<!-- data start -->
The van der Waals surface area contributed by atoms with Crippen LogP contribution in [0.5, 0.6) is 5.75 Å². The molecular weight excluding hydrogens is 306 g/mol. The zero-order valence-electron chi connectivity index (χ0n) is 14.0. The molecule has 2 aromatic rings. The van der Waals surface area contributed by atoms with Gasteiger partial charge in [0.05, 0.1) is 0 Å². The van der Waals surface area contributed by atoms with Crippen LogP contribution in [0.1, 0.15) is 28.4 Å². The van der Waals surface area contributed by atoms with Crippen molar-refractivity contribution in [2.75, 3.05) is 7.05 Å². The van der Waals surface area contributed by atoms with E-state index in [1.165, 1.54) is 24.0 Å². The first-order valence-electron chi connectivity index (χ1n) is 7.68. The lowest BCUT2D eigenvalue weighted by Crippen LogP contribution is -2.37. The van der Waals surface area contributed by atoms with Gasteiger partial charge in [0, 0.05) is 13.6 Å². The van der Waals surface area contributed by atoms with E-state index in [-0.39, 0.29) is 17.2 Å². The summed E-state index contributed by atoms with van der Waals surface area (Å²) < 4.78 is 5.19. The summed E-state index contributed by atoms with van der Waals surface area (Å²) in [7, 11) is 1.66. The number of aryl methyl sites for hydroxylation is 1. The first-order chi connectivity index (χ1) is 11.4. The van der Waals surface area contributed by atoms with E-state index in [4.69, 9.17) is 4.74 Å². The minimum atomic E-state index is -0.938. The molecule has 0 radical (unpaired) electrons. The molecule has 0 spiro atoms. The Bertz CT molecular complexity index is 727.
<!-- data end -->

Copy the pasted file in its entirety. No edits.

The van der Waals surface area contributed by atoms with Crippen LogP contribution in [0.5, 0.6) is 5.75 Å². The molecular weight excluding hydrogens is 306 g/mol. The zero-order valence-electron chi connectivity index (χ0n) is 14.0. The molecule has 2 aromatic rings. The van der Waals surface area contributed by atoms with Gasteiger partial charge in [0.05, 0.1) is 0 Å². The van der Waals surface area contributed by atoms with Crippen LogP contribution in [0.1, 0.15) is 28.4 Å². The van der Waals surface area contributed by atoms with Crippen molar-refractivity contribution in [2.75, 3.05) is 7.05 Å². The van der Waals surface area contributed by atoms with E-state index in [1.165, 1.54) is 24.0 Å². The first-order valence-electron chi connectivity index (χ1n) is 7.68. The lowest BCUT2D eigenvalue weighted by Crippen LogP contribution is -2.37. The van der Waals surface area contributed by atoms with Gasteiger partial charge in [0, 0.05) is 13.6 Å². The van der Waals surface area contributed by atoms with E-state index in [-0.39, 0.29) is 17.2 Å². The summed E-state index contributed by atoms with van der Waals surface area (Å²) < 4.78 is 5.19. The summed E-state index contributed by atoms with van der Waals surface area (Å²) in [7, 11) is 1.66. The number of aryl methyl sites for hydroxylation is 1. The first-order chi connectivity index (χ1) is 11.4. The van der Waals surface area contributed by atoms with E-state index in [4.69, 9.17) is 4.74 Å². The minimum atomic E-state index is -0.938. The molecule has 0 radical (unpaired) electrons. The molecule has 0 spiro atoms. The Bertz CT molecular complexity index is 727.